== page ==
2.2.3 The Physics Underlying the FP

For a bound system, such as a galaxy,
the sum of the kinetic and potential energy must be less than zero.
This can be written as

For a virialized system has the value 2. We define and as the mean radius and mean square velocity that enters the expressions for the potential and kinetic energy, respectively, i.e.

(2.11) |

We can now write the energy equation () as

We relate the observable quantities , , and to the physical quantities , , and luminosity

The parameters , , and reflect the density structure, kinematical structure, and luminosity structure of the given galaxy. Obviously, they depend on the choice of observables (e.g. whether the

We can now find a relation for , and compare it with the the FP

where we have collected the three structural parameters in as

(2.18) |

Since the observations give and , it follows from Eq. () that can

In other words, either the structure (and ) or the mass-to-light ratio (or both) need to vary in a systematic way to produce the observed FP slope. To explore the possibility of an variation further, we first find an expression for as function of

(2.20) |

where we have defined . We can now eliminate from Eq. () and instead get an expression involving

(2.21) |

For , the exponent for in the above equation turns out to be non-significantly different from zero. This is the case for the JFK96 values of and , where the exponent is , and this is also the case for the FPs studied by e.g. Faber et al. (1987). Also Prugniel & Simien (1996) found the exponent to be non-significant. Therefore it can be stated, that the scalar virial theorem ( ) and structural homology ( = constant) implies that the mass-to-light ratio varies with luminosity, or equivalently with mass, as

(2.22) |

For the value of that we find in this study (in Gunn r), , the result is

(2.23) |

To actually calculate from the data (under the above assumptions), we need to know the value of , , . For our choice of observables, is simply , i.e.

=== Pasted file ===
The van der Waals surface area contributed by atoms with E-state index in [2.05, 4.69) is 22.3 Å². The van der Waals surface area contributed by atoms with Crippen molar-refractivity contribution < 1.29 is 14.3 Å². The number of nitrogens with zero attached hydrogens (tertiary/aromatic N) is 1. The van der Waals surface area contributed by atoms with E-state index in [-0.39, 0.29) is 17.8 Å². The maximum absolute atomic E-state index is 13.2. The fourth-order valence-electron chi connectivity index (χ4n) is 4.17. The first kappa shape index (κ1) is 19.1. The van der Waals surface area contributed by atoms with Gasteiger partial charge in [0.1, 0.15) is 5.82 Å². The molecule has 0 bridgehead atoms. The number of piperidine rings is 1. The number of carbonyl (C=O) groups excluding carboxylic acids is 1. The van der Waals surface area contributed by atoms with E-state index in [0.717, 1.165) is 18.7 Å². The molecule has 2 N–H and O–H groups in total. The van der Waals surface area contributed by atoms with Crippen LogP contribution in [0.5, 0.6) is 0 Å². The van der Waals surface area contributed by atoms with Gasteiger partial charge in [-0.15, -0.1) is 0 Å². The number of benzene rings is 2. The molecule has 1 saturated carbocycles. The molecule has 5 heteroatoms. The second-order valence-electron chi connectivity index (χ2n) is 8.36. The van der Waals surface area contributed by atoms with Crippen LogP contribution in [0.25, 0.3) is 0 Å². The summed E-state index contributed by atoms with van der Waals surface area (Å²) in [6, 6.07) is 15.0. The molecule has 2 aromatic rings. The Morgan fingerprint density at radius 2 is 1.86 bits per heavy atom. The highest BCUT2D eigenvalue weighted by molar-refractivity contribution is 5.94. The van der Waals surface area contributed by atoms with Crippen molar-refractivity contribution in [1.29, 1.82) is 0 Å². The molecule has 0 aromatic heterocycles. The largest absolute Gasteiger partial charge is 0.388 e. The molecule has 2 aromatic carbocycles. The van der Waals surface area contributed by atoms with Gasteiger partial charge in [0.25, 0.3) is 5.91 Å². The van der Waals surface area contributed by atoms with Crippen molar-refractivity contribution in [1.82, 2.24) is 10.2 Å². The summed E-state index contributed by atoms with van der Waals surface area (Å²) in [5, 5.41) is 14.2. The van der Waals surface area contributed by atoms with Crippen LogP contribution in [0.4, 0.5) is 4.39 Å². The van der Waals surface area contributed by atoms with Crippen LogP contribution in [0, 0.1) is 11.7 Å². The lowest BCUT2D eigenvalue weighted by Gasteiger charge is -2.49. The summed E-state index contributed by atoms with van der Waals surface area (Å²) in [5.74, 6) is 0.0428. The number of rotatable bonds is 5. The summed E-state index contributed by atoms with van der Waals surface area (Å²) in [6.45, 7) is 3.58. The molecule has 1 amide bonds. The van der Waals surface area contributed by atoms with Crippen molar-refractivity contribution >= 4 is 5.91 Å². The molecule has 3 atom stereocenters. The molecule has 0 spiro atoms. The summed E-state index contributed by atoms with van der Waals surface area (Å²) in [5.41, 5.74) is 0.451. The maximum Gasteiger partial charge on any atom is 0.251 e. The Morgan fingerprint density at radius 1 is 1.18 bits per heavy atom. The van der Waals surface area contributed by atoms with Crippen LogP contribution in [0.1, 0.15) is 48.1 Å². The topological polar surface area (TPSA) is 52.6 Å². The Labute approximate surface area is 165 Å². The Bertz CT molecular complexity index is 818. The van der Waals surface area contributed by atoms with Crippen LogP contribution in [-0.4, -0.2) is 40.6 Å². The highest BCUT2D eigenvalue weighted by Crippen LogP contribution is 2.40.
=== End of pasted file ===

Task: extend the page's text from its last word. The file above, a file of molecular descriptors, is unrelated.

where the identity is inserted to denote that we in this study have in units of and in units of kpc.

Modeling is needed to calculate
the constant in the equation for *M*, Eq. ().
We will here write this equation as
.
Note, that
this *dynamical* determination of M gives the total mass
,
which includes luminous matter (stars)
and dark matter.
Bender, Burstein, & Faber (1992)
calculated *c*_{2} using models with King profiles
and isotropic velocity dispersions.
Assuming
they found

This is for = 100, with and being the tidal and core radii in the King model, respectively. For = 300,

If we want to compare for several passbands with for example prediction from stellar population synthesis models, the above equation cannot be used for all the passbands. This is because varies with wavelength, which is also to say that E and S0 galaxies have radial color gradients. The Bender et al. model does not take this into account. Instead, in a common passband ``X'' should be used to calculate the mass, and in the given passband ``Y'' to calculate the luminosity, i.e.

Both equations are independent of the Hubble constant

Properties of E and S0 Galaxies in the Clusters HydraI and Coma

Master's Thesis, University of Copenhagen, July 1997

Bo Milvang-Jensen (`milvang@astro.ku.dk`)